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Showing posts from May, 2012

VCDX Defense Experience

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Have just finished my Panel defense for VCDX4 in Toronto, Canada.  Just to share the experience on what I have gone through whoever is interested can prepare for next version of VCDX.  Due to the NDA nothing related to the session can be discussed or disclosed.

As usual to be applicable for VCDX certification you need to meet some prerequisites.  This is clearly documented in VMware site here.  You would need to be the version VCP for the version of VCDX you are aftering.  Both VCAP certifications for Design and Administrator which I have also shared the experience in my previous posts.
I never expected myself to have even gone through VCAP certification followed by VCDX.  On a personal note, I wanted to give myself some challenges while on my career in the virtualization space.  The certification not only just show your understanding in VMware solutions but it also enhance what the components to look out for in terms of virtualization solutions be it Xen, RHEL KVM, etc.  I…

Update vCenter Configuration Manager (VCM) 5.5 License

The release of vCenter Configuration Manager 5.5 on Mar 15, 2012 brought to some attention that there is license update to be done.  The change from license file to serial key make some steps required in updating for those upgrading from previous version to 5.5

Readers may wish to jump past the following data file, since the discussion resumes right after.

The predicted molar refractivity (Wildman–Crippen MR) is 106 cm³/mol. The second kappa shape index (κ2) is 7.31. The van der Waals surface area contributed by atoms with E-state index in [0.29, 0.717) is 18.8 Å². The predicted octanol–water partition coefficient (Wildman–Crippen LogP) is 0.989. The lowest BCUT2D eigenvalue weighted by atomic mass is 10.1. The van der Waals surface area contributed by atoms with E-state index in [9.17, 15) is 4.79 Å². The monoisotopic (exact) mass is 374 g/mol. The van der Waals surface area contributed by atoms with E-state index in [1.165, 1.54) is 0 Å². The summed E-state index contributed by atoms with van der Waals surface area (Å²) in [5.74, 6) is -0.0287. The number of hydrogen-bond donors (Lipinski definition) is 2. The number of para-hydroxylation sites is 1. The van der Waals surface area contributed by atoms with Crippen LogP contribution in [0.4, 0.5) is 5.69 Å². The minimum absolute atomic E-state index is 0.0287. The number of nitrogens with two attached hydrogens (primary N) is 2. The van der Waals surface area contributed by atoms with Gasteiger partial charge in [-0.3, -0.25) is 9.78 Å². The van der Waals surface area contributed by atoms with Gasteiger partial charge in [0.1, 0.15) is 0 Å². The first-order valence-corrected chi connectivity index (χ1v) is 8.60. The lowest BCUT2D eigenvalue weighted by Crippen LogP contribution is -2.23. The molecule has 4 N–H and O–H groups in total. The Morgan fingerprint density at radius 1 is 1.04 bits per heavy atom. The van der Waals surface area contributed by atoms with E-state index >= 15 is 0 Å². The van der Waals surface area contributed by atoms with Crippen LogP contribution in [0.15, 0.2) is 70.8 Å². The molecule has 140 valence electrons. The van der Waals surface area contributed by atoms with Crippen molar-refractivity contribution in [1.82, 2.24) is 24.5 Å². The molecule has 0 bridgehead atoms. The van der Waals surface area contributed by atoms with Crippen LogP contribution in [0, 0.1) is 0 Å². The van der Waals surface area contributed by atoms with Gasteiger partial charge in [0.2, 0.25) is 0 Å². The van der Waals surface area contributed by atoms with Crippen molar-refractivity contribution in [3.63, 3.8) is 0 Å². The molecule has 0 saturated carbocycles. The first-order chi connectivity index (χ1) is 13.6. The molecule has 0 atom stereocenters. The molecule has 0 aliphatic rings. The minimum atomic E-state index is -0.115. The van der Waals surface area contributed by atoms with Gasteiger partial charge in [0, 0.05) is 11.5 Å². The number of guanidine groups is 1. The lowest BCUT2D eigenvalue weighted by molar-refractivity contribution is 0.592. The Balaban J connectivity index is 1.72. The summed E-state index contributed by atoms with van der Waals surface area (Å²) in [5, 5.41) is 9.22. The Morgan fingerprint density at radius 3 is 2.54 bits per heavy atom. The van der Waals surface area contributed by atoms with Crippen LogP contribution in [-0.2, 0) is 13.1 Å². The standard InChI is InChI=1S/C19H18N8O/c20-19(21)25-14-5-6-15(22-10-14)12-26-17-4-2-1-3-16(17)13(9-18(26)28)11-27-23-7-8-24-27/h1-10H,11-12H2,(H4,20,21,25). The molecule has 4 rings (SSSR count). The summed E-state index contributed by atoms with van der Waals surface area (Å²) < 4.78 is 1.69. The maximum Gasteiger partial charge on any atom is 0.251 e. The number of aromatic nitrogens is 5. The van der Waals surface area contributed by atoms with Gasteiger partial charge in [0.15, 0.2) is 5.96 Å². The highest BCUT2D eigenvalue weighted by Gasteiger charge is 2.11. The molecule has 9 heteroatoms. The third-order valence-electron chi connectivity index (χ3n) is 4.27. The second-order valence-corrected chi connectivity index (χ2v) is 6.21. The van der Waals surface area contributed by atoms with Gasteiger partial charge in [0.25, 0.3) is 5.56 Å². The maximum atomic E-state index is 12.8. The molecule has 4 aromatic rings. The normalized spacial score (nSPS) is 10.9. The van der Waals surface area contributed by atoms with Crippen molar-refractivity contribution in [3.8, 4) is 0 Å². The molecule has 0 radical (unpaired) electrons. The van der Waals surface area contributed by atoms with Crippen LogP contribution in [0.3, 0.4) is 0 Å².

My colleague, Clement Wong informed that there is a need and I did also encounter this post in communities.

So to simple update the license file, you just need to browse to the folder in command prompt:
CL\Program FIles (x86)\VMware\VCM\Tools

To see what commands and options are available:
>jlicense.cmd /?

To update your license:
> jlicense.cmd -k xxxxx-xxxxx-xxxxx-xxxxx-xxxxx

Where xxxx is your serial key.

iSCSI Datastore Extend

Have a question posted by one of my customer on iSCSI datastore extend.

In Linux, if you have two LUN created every time this machine is rebooted, sometimes the LUNs get mixed up e.g. sda for LUN1 and sdb for LUN2 which could be vice versus unless a udev is used to statically map the drive to ensure the path remains the same.

So now if we compare that in ESX, if we reboot an ESX server which has two LUN of iSCSI datastore which one extend to the other, would this cause any confusion placing the 2nd extend to be the 1st extend of datastore?  If not, how does ESX know the iSCSI datastore extended order?

I wasn't able to answer this and got reply from Cormac Hogan in VMware.

No – no confusion would occur.

From a LUN perspective, vSphere uses NAA id (SCSI identifiers) rather than relying on any controller/target/LUN numbering convention. This way, if the LUNs were presented differently, or were discovered in a different order, we know about them from this NAA id.

From a VMFS perspect…

Hair for Hope

This has nothing to do for technology but for charity.

This year I decided to do something to contribute back to the society.

I have sign up Hair for Hope and will be doing my part to shave my hair.  I would like to seek anyone to do their part but do any amount of donation.

Your support is greatly appreciated.